The victim, Wayne Wolkow, testified at trial that he was in the process of closing the American Legion bar when he received two calls from an unknown male caller. In the second conversation the caller inquired whether the bar was still open. Wolkow said he was about to close but that he would serve the caller if he arrived before Wolkow locked up. As he was closing, just before 11 p.m., a man entered the bar. Wolkow identified him as the defendant.

Two other customers were present at the bar but they soon left, and Wolkow proceeded to lock the doors and remove the money from the cash register and place it in a money pouch. He laid the pouch aside and took a seat at the bar in order to finish his own drink. The defendant addressed Wolkow, who moved next to the defendant. Wolkow testified that as they spoke, he felt a hand move on his leg, upward from his kneecap. He then moved two stools down and nothing further was said. Wolkow eventually picked up the money pouch and took it to the room in which the safe was kept. He put the pouch in the safe and closed the safe door, but did not lock it. Also in the safe was a plastic cup containing about $230 in five-, 10- and 20-dollar bills.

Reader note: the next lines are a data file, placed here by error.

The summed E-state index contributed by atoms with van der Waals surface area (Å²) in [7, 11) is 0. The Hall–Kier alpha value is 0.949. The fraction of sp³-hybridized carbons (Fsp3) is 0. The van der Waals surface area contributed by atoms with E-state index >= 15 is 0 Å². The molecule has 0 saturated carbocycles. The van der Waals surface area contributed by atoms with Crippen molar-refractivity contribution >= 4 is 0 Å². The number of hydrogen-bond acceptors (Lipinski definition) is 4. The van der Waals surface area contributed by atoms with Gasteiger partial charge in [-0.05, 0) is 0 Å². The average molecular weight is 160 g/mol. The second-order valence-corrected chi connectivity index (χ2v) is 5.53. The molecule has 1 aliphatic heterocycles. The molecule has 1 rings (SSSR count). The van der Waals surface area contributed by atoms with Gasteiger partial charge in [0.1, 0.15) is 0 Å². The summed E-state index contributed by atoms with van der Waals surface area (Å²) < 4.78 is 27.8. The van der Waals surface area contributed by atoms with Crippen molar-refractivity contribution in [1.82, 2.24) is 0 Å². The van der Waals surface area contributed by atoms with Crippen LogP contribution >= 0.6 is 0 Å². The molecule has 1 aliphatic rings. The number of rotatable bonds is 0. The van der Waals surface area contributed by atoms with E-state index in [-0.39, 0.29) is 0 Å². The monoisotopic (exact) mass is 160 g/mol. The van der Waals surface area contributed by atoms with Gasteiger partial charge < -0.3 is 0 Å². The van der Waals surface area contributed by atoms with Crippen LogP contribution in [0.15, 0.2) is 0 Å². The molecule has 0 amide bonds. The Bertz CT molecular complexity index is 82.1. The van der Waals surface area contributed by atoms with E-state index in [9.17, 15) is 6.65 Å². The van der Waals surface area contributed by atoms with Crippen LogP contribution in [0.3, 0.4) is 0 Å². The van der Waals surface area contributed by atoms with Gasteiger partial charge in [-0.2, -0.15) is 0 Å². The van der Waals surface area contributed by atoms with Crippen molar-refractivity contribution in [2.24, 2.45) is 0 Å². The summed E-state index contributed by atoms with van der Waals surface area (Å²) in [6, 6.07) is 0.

Wolkow then went to the bathroom. Just after he came out and walked back to the bar he felt something strike him on the back of the skull. He turned around and saw the defendant, who then struck him with his fists. Wolkow could not recall the sequence of events which followed, but believed he blacked out, as his next recollection was of someone attempting to gain access through the east door. He opened the door to find police and paramedics, who administered aid to him.